Canadian banks accused of being 'oligopoly'

Canadian banks accused of being 'oligopoly'

Canadian banks accused of being

Guideline B-20 is a flagrant example of Canadians suffering the effects of stifled competition courtesy of the Office of the Superintendent of Financial Institutions, claims a new book.

In The GTA Affordable Home Ownership Crisis by R. Scott Davie, the owner of Davie Real Estate who spent decades selling homes in the region, OSFI is censured for the clout it carries with federal officials, even though it’s an unofficial government agency. Moreover, Davie has a solution for Canadians whose dreams of homeownership have been thwarted by OSFI-mandated B-20.

“There are Canadian banks in the American market, but we don’t have any American banks here,” Davie told MortgageBrokerNews.ca. “We should have limited American banks here so Canadians can benefit rather than being held hostage by their own banks.

“My suggestion is for the Ontario government to bring in a few American banks and register them provincially so they don’t fall under OSFI’s rules and let them pick up the business Canadian banks are ignoring by leaving people out in the cold so that it puts the mortgage markets in balance.”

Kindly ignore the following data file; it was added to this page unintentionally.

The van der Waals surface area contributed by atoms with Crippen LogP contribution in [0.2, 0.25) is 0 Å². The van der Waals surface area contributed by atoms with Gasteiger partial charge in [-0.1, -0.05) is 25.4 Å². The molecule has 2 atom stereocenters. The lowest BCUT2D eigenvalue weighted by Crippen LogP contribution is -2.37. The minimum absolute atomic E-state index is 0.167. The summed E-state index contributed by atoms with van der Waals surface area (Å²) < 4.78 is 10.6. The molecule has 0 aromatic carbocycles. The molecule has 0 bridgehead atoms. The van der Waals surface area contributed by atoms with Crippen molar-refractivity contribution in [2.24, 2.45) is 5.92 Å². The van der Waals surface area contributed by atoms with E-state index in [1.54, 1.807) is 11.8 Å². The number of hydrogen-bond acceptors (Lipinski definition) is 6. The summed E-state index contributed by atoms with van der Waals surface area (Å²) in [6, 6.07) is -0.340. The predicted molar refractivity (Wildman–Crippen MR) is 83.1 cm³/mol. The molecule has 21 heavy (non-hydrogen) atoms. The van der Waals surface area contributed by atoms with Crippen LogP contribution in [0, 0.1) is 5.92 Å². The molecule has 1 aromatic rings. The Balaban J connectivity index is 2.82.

Davie added that homeowners are also disadvantaged because switching lenders is subject to the 200 basis point stress test, a consequence of which is banks no longer have to offer competitive rates.

Calum Ross, a leverage wealth expert and VERICO broker with Mortgage management Group, loves the idea of opening up Ontario’s market to American banks, adding that Canadian banks are an oligopoly.

“Our banks’ power and control of the market is immense and the global impression of Canadian banking is it’s a license to print money, because if you get in with the Big Six they divide everything from back room operations to commonality of credit rules,” said Ross. “If you juxtapose the definition of ‘oligopoly’ and the Canadian banking world, you’d be hard-pressed to say that we have a system with enough variety and competition.

“Because there’s a high burden of entry from a capital standpoint and because our banks are big players with so many things to protect them from losing control, it stifles innovation.”

However, Ross doesn’t believe OSFI acted inappropriately by introducing B-20, punctuating his point by referring to the wealth effect, whereby people spend more money because of their increased wealth. He added that too many Canadians use their principal residences like ATMs.

“As much as we may not like some of the changes to CMHC, those changes were necessary because we, as taxpayers, are shareholders in those insured loans,” said Ross. “Generally speaking, I think the moves made by OSFI, CMHC and other high-ratio insurers were necessary and the only thing we could do to protect ourselves from ourselves.”